My dad was not good at all things, but he had been born good at the things I most wanted to be good at, which were horses and music and art.
It was uncanny, everyone said while I was growing up, how much I looked like my dad. And because I did not yet understand the difference between genotype, which is the way your genes are put together on the inside, and phenotype, which is the way that makeup shows up on the outside, I thought that looking like him meant I had inherited his talents, too. Granted, they weren’t immediately obvious, but I figured that these special gifts were just waiting to come out, that if I tried very hard, they would, eventually, show themselves.
My dad had been a gifted horseman, and I there was no doubt that I had, in fact, inherited his love of horses. But I was a nervous child while he was serene, and even the dumbest horse in the field could sense the difference; they leaned, trusting, into him, but darted away from me in naughty zig zags that hurt my feelings and my pride. When the zig zags happened in weekly riding lessons, while I was supposed to be remaining on the horse, I was routinely thrown to the ground. I figured it was probably like this for all great riders. I was confident that things would soon turn around.
I struggled through guitar lessons, too, and practiced playing and singing in a dogged, strained effort that bore little resemblance to the easy way he played by ear, his rich and effortless baritone. My dad lent me an old Kingston Trio chord book with oldie favorites from his youth; I eagerly attempted the ones that I recognized from more recent versions by the Beach Boys and Peter, Paul & Mary just to make him smile, his dark eyes crinkling until they disappeared. The guitar didn’t come easy to me, but I kept at it, working my way through a John Denver songbook, perfecting some pop ballads. I wanted to have a set list ready for when my talent kicked in.
And I picked up books that broke drawing down into gimmicks; if you could draw a circle, the Learn to Draw Animals books promised, you could for sure draw an entire horse! It was easy! You just made circles: medium-sized for the forehead, a smaller one to form the nose. Larger circles for the withers and rump, the smallest for the joints of each leg. Once you connected them all with curvy lines, the book went on, it would look just like a real horse, just like the ones my dad quickly drew on my lunch bag. But I must have been doing it wrong, because to me, It was not easy at all! and the circle-horses never turned out looking right. I was growing discouraged.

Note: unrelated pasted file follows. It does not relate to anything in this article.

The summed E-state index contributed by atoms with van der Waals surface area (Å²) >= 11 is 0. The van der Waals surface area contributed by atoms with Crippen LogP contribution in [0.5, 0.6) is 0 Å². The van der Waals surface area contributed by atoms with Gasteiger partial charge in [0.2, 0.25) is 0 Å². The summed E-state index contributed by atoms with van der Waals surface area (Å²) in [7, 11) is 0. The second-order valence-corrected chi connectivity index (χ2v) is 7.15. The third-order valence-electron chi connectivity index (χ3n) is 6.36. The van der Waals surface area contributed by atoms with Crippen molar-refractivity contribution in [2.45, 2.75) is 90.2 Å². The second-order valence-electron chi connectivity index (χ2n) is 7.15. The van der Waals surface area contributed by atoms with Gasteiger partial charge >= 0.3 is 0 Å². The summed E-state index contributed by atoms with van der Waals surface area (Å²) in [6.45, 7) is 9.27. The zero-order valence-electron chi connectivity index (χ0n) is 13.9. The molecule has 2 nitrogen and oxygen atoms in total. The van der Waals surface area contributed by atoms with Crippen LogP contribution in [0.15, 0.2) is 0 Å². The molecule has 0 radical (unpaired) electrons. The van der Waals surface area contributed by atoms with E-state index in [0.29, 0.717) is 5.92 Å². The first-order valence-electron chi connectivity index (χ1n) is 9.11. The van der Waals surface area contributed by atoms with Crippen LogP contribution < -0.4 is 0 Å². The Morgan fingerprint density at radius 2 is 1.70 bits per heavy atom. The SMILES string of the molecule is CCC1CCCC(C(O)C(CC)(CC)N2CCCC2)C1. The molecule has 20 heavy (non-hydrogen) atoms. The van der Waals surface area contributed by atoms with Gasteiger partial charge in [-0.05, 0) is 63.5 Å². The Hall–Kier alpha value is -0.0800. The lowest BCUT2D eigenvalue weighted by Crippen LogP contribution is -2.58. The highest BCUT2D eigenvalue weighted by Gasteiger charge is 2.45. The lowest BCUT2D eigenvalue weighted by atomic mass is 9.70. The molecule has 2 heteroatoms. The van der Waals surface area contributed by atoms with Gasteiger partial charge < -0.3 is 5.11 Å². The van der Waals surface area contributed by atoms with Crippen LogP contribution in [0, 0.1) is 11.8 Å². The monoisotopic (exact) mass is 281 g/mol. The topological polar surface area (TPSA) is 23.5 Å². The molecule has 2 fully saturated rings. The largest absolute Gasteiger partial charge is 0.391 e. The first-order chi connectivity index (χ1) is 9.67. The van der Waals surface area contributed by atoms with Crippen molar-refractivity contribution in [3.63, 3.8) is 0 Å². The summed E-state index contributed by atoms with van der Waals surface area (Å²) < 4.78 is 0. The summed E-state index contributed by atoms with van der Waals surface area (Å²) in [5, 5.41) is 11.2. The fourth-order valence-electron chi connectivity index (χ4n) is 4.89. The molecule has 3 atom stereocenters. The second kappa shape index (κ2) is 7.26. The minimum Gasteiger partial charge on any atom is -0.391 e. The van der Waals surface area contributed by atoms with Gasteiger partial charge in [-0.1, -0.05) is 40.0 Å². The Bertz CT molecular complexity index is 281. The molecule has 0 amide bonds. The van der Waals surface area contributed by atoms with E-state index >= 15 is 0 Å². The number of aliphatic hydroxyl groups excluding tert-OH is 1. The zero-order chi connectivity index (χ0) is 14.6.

What followed was an odd phase, a kind of last-ditch effort, in which I drew only what I had on hand. Literally. I drew hands.
I drew hands all the time, when I should have been doing my homework, loading the dishwasher, cleaning my room. Technically, I drew only my left hand, since I had to draw with the other one, but that hand was sketched in every conceivable position, always with the fingers cupped up. My favorite parts of the hand to draw, it turned out, were the pencil lines that defined the gentle angles in the fingers, the wrinkles in the skin where they bent. And finally, it seemed, my efforts paid off. I was achieving impressive and recognizable results, and I was certain that, unlike the animals, these sketches showed real promise. But when I showed other people my hand drawings, they just looked at me quizzically and said things like, “Is this the same one you showed me before?” and “Wow, another hand?” It was the same old ending. And I was in high school by then so – y’know – I knew I was just about out of time.
Soon, I grew up and gave up. All of it. The horses, the guitar, the art. We even had to give up my dad way too soon, and grieving him meant facing some hard truths, like the fact that I had inherited exactly none of my dad’s talents. The only thing of his that I’d be carrying forward in his absence were dark eyes that would – much to my dismay as I grew older – crinkle and disappear when I smiled.
I’ve been thinking this week about being held, in spiritual sense, “in the palm of His hand” as we say about how our God holds us. And this has reminded me of something I had completely forgotten, of those hands that I drew, badly and so long ago. About how hard and long I searched and worked to find something special and undiscovered about myself, to connect with the God-given gifts I saw in an earthly father I adored. About how I found some comfort, and even some joy, in trying to capture hands when they were soft, their fingers cupped up gently. And about how this must be how God holds us.
When I have considered being held in the palm of His hand, I think I have sometimes imagined myself held as a scientist might display a rare insect plucked from the research field: out firmly at some distance, on a palm rigid and unyielding. The trembling creature alone on a platform made of stretched fingers, exposed, for everyone to see, for scientific examination. Maybe even for judgement.
But if you have ever found in your very own garden an injured bird or a lost frog, if you have ever reached out, cooing, to hold a impossibly tiny baby or some lovely, fragile thing much smaller than you and in need of your care, you know that you do not hold it like that. You welcome it gently into your hands and ease it into your soft palm. You hold it close. Your fingers naturally and reflexively cup up, and wrinkles in the skin as thin as pencil lines appear, marking your hand’s ability and willingness to bend. Your palm adjusts to whatever conceivable position is needed to support it from all sides; your hand takes the very shape of the delicate and lovely thing, as a vessel. You simply hold it. You want it to feel safe, and special. Even if its talents are not inherited, or impressive, or immediately obvious.
And I think that this must be how our God holds us. Just exactly like that.